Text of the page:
by Andrew O’Hagan.
Tramway (T1) 25 Albert Drive G41 2PE To 1 October 2011.
Tue-Sat 7.30pm Mat 1 Oct 2.30pm.
Runs 1hr 30min No interval.
TICKETS: 0845 330 3501.
Review: Timothy Ramsden 24 September.
Cumulative impact of those who are vanished and gone.
This is the second time the National Theatre Scotland has gone to a book by Andrew O’Hagan for one of its productions. Following his novel Be Near Me, the company now adapts his first book, an exploration of the concept of missing people, building a vocabulary of ‘mispers and ‘killability’ that is spelled-out across the projections ranged on the screen that divides worlds in Neil Warmington’s set.
Life goes on behind, in front a journalist (Joe McFadden) interviews the people left by those who are missed. He starts on an assignment in Gloucester, sent there in the wake of the Fred and Rosemary West killings with a vague brief to nose around. As people come from the sides to tell their stories, about those lost and (exceptionally) found, his investigations acquire more concern.
McFadden apart, the cast step literally into various people’s shoes from the footwear ranged either side of the stage, as they come forward, bringing chairs, sofa or table with them to create the individuality of people’s lives within the bare-stage anonymity of a larger society. Finally, all stand on chairs, a chorus looking for those who have gone.
O’Hagan’s script from his own book is economical and pointed. It’s worth sticking with the concentration required to follow the procession of new situations and backgrounds as, gradually, individual events gather into a larger question – the ‘killability’ of ‘mispers’.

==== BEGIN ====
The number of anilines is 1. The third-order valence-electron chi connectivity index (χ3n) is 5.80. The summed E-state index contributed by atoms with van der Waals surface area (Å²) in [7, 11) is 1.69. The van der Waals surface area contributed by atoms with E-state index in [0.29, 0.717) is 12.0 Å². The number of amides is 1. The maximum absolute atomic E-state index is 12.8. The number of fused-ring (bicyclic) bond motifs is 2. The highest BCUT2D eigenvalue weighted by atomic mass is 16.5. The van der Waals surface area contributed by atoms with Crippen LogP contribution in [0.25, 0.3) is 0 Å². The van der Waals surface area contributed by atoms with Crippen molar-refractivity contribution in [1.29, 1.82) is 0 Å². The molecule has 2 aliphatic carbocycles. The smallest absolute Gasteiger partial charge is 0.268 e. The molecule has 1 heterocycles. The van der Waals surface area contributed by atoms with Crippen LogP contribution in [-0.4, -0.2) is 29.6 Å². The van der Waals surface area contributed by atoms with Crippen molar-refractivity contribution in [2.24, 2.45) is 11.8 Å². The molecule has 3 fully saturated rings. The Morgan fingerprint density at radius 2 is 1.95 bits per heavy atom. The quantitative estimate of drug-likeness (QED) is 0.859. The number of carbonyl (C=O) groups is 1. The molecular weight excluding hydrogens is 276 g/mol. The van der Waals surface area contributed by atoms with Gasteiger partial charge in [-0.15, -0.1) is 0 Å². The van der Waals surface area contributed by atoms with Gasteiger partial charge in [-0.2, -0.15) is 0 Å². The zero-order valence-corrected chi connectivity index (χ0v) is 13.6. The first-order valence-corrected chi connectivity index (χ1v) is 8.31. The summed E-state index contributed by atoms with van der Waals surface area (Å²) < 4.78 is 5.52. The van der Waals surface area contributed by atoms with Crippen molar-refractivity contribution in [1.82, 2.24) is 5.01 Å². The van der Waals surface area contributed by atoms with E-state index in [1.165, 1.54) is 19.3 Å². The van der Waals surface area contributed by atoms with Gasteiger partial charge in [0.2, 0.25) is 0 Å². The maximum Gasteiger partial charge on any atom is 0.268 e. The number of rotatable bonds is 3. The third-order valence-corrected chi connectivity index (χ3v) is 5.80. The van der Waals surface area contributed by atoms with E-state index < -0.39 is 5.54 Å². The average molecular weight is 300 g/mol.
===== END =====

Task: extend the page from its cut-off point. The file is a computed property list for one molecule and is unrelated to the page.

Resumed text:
‘Killability’ comes from a police source; it’s a category that opens up questions, asking what there is about some people, or their circumstances, that leads to them going beyond social misfits or drop-outs, to disappear and leave holes in others’ lives. They are missing in a more direct sense – of all theatre-pieces based on interviews, this is the one that can never interview those who form its subject.
It’s the ones who are left behind, quietly recounting memories, individuals against the blank, electronically-generated surround Warmington provides – warmed only at times by Brigit Forsyth’s ’cello-playing – who emphasise by their presence the facts and impacts of, if not the reasons for, absence. And the actors’ skilfully clarify how these people cope.
Cast: Brigit Forsyth, Joe McFadden, Myra McFadyen, Brian Pettifer, Barbara Rafferty, John Ramage.
Director: John Tiffany.
Designer: Neil Warmington.
Lighting: Davy Cunningham.
Sound: Gareth Fry.
Composer: David Paul Jones.
Video: Ian William Galloway.
Movement: Imogen Knight.
Assistant director: Amanda Gaughan.